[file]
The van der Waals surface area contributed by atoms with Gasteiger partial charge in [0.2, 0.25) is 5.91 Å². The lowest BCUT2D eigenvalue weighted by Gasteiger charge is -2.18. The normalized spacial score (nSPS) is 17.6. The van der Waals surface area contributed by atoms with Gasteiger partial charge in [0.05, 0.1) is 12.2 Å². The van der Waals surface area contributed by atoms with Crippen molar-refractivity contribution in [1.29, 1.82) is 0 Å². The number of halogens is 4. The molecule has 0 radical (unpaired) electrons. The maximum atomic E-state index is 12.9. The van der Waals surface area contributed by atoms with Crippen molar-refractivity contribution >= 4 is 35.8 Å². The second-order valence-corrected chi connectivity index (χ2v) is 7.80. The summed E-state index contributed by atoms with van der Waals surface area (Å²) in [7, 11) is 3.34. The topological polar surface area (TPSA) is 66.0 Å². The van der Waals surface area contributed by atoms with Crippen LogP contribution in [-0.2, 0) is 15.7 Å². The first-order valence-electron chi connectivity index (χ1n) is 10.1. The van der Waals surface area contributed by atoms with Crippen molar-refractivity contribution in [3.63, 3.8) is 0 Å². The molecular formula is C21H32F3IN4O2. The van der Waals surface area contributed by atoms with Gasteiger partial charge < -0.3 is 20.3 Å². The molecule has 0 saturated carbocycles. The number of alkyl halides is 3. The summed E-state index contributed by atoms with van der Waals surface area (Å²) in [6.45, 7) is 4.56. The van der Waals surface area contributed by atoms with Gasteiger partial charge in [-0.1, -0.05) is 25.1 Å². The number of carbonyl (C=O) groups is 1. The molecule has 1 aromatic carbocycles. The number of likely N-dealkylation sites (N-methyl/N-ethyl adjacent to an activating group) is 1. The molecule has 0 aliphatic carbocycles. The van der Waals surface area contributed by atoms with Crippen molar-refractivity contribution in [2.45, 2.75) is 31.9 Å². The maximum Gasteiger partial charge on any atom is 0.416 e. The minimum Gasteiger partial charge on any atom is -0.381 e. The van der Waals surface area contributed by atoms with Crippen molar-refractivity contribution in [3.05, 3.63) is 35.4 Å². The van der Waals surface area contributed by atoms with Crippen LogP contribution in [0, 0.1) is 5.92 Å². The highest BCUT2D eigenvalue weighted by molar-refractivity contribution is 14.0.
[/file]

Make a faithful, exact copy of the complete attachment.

The van der Waals surface area contributed by atoms with Gasteiger partial charge in [0.2, 0.25) is 5.91 Å². The lowest BCUT2D eigenvalue weighted by Gasteiger charge is -2.18. The normalized spacial score (nSPS) is 17.6. The van der Waals surface area contributed by atoms with Gasteiger partial charge in [0.05, 0.1) is 12.2 Å². The van der Waals surface area contributed by atoms with Crippen molar-refractivity contribution in [1.29, 1.82) is 0 Å². The number of halogens is 4. The molecule has 0 radical (unpaired) electrons. The maximum atomic E-state index is 12.9. The van der Waals surface area contributed by atoms with Crippen molar-refractivity contribution >= 4 is 35.8 Å². The second-order valence-corrected chi connectivity index (χ2v) is 7.80. The summed E-state index contributed by atoms with van der Waals surface area (Å²) in [7, 11) is 3.34. The topological polar surface area (TPSA) is 66.0 Å². The van der Waals surface area contributed by atoms with Crippen LogP contribution in [-0.2, 0) is 15.7 Å². The first-order valence-electron chi connectivity index (χ1n) is 10.1. The van der Waals surface area contributed by atoms with Crippen molar-refractivity contribution in [3.63, 3.8) is 0 Å². The molecular formula is C21H32F3IN4O2. The van der Waals surface area contributed by atoms with Gasteiger partial charge < -0.3 is 20.3 Å². The molecule has 0 saturated carbocycles. The number of alkyl halides is 3. The summed E-state index contributed by atoms with van der Waals surface area (Å²) in [6.45, 7) is 4.56. The van der Waals surface area contributed by atoms with Gasteiger partial charge in [-0.1, -0.05) is 25.1 Å². The number of carbonyl (C=O) groups is 1. The molecule has 1 aromatic carbocycles. The number of likely N-dealkylation sites (N-methyl/N-ethyl adjacent to an activating group) is 1. The molecule has 0 aliphatic carbocycles. The van der Waals surface area contributed by atoms with Crippen molar-refractivity contribution in [2.45, 2.75) is 31.9 Å². The maximum Gasteiger partial charge on any atom is 0.416 e. The minimum Gasteiger partial charge on any atom is -0.381 e. The van der Waals surface area contributed by atoms with Crippen molar-refractivity contribution in [3.05, 3.63) is 35.4 Å². The van der Waals surface area contributed by atoms with Crippen LogP contribution in [0, 0.1) is 5.92 Å². The highest BCUT2D eigenvalue weighted by molar-refractivity contribution is 14.0.